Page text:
Holding a 4-H officer election can be anxiety-free

Relieve the anxiety of a 4-H officer election by following these few easy steps.

December 3, 2018 - Author: Roxanne Turner, Michigan State University Extension

4-H meeting

Often, the presiding officer has anxiety when charged with running an election. This anxiety is usually because they are unfamiliar with the steps in holding the election since it is only done once a year. Michigan State University Extension has come up with the following easy steps that are designed to relieve that anxiety.

If the group’s bylaws spell out a specific procedure for nomination and election, they should be followed. If not, follow the procedure below.

4-H committees and clubs should always start the election of officers with the position of president. This is so candidates can run for another position if they are not elected. The acting president simply asks if there are any nominations for the position of president. Each person with a nomination should raise their hand and wait to be recognized by the president.

Once a person is nominated, the president should then ask the person if they accept the nomination. If they do, their name is placed on the ballot. It is completely appropriate to accept self-nominations and the acting president may also be nominated.

Occasionally, you will see someone nominate a person and quickly call to close the nominations. The president should thank them, but not ask for a second and instead simply say something like, “I would like to give everyone an opportunity to either nominate themselves or another person before we close the nominations.” Deciding who will lead your organization is not something to be taken lightly, and rushing through the process might exclude good candidates.

Once all the nominations are in, the president should then ask for a motion to close the nominations. A nice touch at this point would be to have each candidate stand and tell something about themselves and why they might like the position at hand.

If there is more than one candidate, then a secret ballot should always be taken. Two members who are not running for the position and are not related to anyone running should then count the ballots and report the winner to the president, who will then present the results to the group.

If there was only one candidate, a quick way to cast the vote would be for the president to ask for someone to close the nominations and cast a unanimous ballot for [name of individual] for the position of [name of position]. They would then obtain a second and ask for the vote.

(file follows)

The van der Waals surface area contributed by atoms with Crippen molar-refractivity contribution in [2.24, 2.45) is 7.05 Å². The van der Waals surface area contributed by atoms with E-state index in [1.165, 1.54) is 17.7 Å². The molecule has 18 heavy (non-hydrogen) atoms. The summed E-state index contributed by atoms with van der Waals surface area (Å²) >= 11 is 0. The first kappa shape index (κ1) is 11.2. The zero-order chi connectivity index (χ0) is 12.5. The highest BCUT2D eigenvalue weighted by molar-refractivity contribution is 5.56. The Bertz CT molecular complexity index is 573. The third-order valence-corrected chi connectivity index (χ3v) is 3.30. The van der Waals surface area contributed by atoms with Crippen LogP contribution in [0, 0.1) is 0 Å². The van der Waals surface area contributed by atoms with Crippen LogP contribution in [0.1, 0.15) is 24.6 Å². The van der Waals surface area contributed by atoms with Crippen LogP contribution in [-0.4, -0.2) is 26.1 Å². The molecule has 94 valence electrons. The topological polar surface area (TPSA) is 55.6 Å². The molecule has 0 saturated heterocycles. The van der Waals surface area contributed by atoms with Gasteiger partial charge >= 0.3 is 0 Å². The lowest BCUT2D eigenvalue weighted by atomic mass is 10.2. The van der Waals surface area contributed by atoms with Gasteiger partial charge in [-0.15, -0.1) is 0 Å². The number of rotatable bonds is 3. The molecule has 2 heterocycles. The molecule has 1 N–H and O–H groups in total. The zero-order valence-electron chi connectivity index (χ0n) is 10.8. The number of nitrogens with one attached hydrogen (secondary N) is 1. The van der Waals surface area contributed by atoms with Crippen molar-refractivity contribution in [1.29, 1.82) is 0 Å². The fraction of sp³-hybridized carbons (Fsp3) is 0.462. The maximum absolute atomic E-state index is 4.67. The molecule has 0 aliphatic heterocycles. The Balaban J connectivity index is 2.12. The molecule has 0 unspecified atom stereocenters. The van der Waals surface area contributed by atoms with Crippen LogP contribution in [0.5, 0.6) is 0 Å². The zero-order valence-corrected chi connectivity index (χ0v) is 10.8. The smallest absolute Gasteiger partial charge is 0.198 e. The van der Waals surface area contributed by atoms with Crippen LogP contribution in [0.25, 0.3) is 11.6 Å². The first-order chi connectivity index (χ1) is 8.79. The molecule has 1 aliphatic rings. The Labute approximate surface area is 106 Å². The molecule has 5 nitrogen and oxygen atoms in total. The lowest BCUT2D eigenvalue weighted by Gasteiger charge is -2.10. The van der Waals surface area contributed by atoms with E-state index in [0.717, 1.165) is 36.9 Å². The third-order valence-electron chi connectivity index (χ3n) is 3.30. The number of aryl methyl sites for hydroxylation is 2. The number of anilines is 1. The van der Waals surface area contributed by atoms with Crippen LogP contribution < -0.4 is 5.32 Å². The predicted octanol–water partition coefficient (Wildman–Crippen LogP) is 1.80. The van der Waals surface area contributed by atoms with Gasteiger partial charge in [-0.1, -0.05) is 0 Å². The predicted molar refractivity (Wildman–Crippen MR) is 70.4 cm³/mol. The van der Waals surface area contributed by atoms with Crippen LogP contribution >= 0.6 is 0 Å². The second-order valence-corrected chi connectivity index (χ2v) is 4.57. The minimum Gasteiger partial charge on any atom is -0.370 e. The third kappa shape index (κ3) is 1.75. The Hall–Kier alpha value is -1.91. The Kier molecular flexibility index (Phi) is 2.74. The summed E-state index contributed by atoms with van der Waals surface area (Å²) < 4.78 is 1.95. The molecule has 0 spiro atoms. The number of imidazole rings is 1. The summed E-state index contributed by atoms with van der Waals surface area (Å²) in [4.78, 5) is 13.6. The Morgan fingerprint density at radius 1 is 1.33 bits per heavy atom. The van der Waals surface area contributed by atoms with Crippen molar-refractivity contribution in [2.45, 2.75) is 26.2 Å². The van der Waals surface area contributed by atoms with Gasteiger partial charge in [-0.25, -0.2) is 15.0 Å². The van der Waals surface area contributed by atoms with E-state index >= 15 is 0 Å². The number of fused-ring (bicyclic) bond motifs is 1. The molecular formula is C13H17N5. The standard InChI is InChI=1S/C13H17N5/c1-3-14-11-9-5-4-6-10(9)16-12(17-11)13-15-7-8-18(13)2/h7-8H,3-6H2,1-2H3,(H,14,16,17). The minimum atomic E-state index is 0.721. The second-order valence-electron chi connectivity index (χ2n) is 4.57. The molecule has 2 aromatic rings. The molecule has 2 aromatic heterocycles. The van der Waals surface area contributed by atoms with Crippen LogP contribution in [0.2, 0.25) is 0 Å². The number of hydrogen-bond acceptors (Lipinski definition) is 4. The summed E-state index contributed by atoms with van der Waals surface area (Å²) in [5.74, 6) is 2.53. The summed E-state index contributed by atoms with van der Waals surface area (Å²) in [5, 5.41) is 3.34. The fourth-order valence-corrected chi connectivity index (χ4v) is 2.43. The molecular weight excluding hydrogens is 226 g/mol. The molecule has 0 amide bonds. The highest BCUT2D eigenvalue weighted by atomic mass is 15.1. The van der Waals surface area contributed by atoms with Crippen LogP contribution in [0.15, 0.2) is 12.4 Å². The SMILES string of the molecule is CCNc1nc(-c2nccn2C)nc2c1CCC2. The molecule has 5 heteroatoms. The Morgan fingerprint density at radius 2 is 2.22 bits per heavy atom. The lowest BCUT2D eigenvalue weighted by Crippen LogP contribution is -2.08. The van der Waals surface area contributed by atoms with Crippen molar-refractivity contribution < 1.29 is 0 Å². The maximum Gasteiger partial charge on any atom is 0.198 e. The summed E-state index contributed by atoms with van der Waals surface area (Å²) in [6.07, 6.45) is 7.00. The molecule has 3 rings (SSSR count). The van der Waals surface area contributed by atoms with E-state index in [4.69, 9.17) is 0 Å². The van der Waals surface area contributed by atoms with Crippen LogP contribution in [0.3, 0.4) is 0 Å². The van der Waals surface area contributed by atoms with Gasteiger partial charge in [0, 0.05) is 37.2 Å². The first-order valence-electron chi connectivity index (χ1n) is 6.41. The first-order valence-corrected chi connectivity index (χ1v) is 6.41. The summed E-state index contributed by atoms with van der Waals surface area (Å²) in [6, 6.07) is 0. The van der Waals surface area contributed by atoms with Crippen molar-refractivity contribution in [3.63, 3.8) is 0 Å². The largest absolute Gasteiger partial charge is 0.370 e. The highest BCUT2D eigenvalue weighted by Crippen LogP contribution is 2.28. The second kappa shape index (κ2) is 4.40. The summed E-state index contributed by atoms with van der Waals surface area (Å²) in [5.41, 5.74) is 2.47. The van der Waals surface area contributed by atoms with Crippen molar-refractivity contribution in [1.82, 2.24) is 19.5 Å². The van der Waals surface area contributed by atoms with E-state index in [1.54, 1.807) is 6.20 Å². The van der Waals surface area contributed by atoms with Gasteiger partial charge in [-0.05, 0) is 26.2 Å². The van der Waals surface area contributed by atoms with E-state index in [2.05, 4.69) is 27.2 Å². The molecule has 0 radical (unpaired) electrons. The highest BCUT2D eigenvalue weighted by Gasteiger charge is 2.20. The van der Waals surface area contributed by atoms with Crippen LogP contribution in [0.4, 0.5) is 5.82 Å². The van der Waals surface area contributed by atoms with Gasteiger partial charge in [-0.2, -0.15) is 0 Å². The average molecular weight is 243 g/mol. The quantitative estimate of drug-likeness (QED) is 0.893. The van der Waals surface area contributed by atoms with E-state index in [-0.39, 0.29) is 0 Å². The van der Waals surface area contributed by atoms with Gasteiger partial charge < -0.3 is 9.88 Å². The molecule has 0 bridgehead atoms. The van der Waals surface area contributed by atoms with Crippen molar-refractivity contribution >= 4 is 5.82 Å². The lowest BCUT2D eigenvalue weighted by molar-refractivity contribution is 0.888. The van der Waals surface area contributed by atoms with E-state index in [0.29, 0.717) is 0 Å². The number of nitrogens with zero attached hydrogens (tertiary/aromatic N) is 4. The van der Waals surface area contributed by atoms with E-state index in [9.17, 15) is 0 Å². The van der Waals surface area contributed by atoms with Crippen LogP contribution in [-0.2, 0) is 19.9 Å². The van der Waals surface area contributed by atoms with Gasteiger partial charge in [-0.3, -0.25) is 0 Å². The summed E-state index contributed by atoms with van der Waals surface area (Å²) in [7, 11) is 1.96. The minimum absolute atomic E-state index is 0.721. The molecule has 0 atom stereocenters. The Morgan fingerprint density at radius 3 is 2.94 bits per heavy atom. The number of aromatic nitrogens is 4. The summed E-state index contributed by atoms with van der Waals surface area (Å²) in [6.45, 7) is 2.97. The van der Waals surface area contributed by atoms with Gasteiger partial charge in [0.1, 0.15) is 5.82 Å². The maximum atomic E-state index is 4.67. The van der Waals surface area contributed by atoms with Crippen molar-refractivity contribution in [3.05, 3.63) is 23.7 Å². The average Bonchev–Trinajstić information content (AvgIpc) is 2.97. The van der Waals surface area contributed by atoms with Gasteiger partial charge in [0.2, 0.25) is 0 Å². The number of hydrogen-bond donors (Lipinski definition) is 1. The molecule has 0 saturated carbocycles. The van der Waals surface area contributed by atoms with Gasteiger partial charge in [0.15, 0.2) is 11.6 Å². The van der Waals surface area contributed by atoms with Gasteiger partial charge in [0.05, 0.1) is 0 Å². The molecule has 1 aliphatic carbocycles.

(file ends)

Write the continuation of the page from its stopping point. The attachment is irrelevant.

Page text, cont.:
Continue this same process through the other officer positions: president, vice president, secretary and treasurer. If the group has other officer positions, such as corresponding secretary and reporter, they can be added to the end of the list.

The reason for running the election in this order is simply to follow the order of who runs the meeting if someone is absent. For example, if the president is absent then the vice president takes over the meeting. If the president and vice president are absent, then the secretary will run the meeting or appoint someone to do so and so on down the list. An election should run in the same order of who runs the meeting when someone is absent.

Finally, at the end of the election, the president should ask for a motion to destroy the ballots. Destroying the ballots is a great way to ensure you do not have to hold onto the results for an undisclosed amount of time. Once two people have counted the ballots, there is no reason to keep the results, but if a motion is not made to destroy them, then they must be kept. Keeping ballots is cumbersome and not necessary for these types of elections.

A quick recap of the steps is as follows:

  • Open the floor for nominations.
  • Close the nominations.
  • Have the candidates introduce themselves and tell why they would like to serve in this position.
  • Vote by secret ballot if there is more than one candidate.
  • Start the process over again with the next position, finishing one position at a time before moving on (vice president, secretary, treasurer, corresponding secretary, etc.).
  • Ask for a motion to destroy ballots.

Any 4-H group in need of parliamentary procedure training or for further information about holding an election should contact MSU Extension’s leadership civic engagement work team at 4-HLeadership@anr.msu.edu.

Tags: 4-h, 4-h advisory group support, 4-h leadership education, citizenship & service, civic engagement, leadership, msu extension


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